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Will Forte, Bruce Dern, and June Squibb headline director Alexander Payne’s latest, Nebraska.

Ever day life, especially that in a small town, doesn’t seem all that interesting. People go through their routines for years and years before finishing up their lives around the same state that they started in. Some may see this as unambitious but it can also be looked at as a different walk of life. Some aren’t made to be traveling the world or making large impacts, they have the ability to impact those around them, if they choose to. Alexander Payne’s latest, Nebraska, examines small town life under a very beautiful, artistic microscope that not only hails its beauty but also shows how every day life isn’t all that it seems.

Nebraska follows Woody Grant (Bruce Dern) who has received a letter telling him that he is the winner of $1 million but has to go to Lincoln, Nebraska to get it. The film begins with Woody walking along the side of the road, making his way from Billings, Montana to Lincoln. He is picked up by a police officer which begins the struggle between Woody and his family. His wife, Kate (June Squibb), is fed up with his attitude and wants the charade to end. His oldest son, Ross (Bob Odenkirk), feels about the same as his mother and is first seen barking at his father about his actions. The only compassion that he receives is from his younger son, David (Will Forte), who is the one who gives in and agrees to take him to Lincoln.

The majority of the film takes place in Hawthorne, Nebraska, where Woody and Kate grew up. After an accident, Woody and David go to Hawthorne to spend the weekend with Woody’s family before setting off for Lincoln on the following Monday. This is where that small town attitude really sets in. These people don’t seem like actors but actual people in the Midwest who Payne decided to film for a few weeks. From the cousins who only talk about cars and driving distances, to the small talk between brothers who have not seen each other for a long time, and finally the small, desolate streets that make up the town; it all screams small town flavor.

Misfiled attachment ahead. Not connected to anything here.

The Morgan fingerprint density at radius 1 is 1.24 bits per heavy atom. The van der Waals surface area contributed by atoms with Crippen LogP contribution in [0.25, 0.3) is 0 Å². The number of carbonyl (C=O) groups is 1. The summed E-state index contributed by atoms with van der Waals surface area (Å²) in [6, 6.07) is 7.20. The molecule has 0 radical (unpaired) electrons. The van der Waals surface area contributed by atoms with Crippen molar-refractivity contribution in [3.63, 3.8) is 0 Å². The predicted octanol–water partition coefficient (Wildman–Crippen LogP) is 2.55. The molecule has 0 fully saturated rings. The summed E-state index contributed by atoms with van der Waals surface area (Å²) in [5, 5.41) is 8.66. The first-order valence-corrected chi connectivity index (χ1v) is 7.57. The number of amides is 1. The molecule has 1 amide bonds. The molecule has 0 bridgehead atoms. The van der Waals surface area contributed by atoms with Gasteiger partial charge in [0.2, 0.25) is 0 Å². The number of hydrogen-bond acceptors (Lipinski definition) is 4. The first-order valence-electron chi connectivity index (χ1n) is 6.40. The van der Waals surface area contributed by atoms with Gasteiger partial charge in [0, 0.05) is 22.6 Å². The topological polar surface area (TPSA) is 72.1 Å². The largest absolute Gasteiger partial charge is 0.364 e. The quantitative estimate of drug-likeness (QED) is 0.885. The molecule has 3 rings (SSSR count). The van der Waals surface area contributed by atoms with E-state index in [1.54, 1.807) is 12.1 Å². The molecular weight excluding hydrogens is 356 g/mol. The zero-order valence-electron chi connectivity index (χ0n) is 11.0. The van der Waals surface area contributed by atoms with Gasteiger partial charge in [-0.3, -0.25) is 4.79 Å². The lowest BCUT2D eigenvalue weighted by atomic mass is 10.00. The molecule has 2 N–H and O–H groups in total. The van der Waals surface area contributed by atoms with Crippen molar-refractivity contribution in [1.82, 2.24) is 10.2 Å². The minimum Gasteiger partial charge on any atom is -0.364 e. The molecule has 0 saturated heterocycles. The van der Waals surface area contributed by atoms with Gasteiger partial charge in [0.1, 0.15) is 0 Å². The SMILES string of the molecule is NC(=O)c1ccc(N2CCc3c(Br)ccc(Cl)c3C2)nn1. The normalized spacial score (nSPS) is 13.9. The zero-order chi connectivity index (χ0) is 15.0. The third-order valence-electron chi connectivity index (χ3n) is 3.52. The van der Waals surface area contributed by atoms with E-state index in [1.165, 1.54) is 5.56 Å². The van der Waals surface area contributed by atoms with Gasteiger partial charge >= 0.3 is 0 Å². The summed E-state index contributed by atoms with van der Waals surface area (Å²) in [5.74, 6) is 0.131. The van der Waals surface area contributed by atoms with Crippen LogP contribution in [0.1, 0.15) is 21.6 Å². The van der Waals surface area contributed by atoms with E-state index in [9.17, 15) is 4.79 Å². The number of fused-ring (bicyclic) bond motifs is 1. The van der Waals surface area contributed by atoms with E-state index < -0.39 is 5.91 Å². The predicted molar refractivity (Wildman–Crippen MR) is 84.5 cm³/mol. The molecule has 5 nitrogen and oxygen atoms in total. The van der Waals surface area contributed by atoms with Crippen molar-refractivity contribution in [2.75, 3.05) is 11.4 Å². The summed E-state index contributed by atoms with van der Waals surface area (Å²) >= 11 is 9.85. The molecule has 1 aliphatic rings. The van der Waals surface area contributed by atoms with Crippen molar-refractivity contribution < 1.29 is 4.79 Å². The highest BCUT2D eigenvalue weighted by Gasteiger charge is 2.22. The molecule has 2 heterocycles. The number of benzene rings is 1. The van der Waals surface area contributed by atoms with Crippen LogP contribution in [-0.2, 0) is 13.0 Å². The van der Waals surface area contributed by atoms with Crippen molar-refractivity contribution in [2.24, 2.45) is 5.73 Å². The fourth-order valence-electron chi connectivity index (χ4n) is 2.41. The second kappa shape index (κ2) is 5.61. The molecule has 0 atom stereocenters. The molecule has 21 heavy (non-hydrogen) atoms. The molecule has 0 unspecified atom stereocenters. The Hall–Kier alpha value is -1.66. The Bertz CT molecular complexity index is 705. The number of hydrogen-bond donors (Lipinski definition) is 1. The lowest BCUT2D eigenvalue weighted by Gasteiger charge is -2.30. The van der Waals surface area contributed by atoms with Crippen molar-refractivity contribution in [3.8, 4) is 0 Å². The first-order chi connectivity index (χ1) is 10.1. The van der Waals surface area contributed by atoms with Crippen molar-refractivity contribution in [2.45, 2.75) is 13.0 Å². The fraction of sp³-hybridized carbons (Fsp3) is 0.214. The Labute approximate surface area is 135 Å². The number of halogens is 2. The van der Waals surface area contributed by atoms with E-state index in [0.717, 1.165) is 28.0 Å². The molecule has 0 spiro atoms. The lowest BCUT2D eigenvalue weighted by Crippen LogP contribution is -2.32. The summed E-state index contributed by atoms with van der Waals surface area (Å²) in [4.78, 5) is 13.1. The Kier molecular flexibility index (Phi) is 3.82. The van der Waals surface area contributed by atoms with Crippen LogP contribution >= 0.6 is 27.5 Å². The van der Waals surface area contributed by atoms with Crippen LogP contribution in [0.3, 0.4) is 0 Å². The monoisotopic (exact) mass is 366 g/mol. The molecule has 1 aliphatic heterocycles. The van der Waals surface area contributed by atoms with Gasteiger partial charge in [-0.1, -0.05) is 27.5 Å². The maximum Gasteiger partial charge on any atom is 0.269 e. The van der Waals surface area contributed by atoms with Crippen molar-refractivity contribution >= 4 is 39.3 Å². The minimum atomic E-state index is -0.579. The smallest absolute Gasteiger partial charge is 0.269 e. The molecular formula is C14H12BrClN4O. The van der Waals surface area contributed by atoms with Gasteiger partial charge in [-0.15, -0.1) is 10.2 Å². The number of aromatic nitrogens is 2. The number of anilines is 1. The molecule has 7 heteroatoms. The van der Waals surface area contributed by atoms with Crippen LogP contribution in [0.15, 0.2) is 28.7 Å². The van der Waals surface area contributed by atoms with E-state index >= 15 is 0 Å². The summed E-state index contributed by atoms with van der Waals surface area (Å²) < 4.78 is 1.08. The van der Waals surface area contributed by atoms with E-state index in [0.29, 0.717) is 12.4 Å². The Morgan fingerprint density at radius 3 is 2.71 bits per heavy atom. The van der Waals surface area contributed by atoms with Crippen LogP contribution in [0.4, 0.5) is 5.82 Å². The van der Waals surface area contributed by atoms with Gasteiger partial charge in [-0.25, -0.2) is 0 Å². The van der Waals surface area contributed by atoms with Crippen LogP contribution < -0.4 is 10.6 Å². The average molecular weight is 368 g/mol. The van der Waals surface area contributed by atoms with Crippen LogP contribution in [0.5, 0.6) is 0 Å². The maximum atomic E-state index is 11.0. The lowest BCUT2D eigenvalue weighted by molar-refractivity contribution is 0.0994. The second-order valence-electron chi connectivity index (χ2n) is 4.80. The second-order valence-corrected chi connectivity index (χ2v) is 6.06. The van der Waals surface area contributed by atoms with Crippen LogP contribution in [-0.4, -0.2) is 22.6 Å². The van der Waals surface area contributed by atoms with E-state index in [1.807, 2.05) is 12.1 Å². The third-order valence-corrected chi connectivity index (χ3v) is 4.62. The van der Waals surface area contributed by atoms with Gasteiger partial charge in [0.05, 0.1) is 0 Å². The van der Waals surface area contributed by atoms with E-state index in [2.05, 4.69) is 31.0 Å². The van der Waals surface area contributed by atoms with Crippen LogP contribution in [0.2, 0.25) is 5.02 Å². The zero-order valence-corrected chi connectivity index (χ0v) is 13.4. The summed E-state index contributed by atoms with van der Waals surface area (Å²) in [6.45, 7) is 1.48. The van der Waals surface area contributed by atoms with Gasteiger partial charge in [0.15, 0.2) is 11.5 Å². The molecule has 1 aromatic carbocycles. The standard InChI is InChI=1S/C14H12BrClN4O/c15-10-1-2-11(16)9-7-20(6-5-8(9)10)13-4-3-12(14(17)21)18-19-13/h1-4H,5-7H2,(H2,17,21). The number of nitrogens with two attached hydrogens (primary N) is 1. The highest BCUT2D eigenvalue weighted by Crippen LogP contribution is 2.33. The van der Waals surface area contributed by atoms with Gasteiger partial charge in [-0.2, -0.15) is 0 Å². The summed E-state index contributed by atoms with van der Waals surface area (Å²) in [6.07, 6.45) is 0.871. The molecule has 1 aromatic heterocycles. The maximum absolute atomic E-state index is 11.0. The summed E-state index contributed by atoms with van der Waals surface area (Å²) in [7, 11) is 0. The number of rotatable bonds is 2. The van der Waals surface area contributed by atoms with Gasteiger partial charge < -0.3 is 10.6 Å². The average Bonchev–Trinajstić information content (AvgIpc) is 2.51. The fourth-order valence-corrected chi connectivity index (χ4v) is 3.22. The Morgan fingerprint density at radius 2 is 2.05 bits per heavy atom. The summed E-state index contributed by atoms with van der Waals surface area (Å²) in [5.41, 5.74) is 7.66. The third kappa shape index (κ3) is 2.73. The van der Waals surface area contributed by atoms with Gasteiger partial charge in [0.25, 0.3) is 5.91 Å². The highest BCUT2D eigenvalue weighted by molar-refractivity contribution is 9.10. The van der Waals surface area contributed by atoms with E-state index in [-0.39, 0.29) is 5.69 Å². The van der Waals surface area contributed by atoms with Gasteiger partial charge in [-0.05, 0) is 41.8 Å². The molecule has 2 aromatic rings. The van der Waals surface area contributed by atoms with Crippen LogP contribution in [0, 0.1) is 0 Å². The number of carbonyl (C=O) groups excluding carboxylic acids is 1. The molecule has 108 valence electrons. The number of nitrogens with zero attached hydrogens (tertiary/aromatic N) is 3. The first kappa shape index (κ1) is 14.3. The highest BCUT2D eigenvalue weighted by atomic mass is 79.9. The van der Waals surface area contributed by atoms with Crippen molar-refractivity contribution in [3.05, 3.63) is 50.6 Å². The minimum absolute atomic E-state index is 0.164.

That is what is to love about this film. Payne paints a picture of this lifestyle, and while some may find that he is mocking them, I completely disagree. This is how people are, especially in a town like Hawthorne, and the way he captured that is incredible.

The black and white aesthetic adds to the appeal of the film as it continues the feeling of a picturesque place that they are visiting. I think it was said best in an article in The Dissolve that defined it best. “Nebraska is in no small part about finding the beauty and transcendence in the ugly and banal.” This describes the film so well because of the way that Woody acts. Dern pulls of the performance so well because of the truly unlikable personality he creates but has those glamors of kindness that come out eventually that make you care about him.

But it is really Squibb and Forte who steal the show. Squibb enters as this foul talking, pestering wife who won’t let Woody do anything he wants but as people begin to find out about the money and show their true intentions, you find out why she is best for him. Forte blew me away mainly because of my image of him from “Saturday Night Live.” He showed some amazing acting chops and fit into this role perfectly. His hesitance and shy demeanor worked perfectly as David.

It always is nice when a movie dives into the “real world” and lets you escape into what is familiar. I think this is where Nebraska worked best when it allowed you to be sucked into this every day life that the film was depicting and not realize it. The best moments were the shots of the men all sitting on the couch, engrossed in the TV, and every so often speaking up with some small conversation. It captured real life so well which is the beauty of film, being able to find majesty in something you see and do every day.

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3 thoughts on “Review: Nebraska

  1. Nice review Zach. It’s fairly obvious that this isn’t Payne’s best, but it’s still a worthwhile flick that gives us characters that feel real, as well as sympathetic ones that we can care about, even in their darkest and most shameful moments.

  2. Pingback: Top 10 Movies of 2013 | Film Thoughts By Zach

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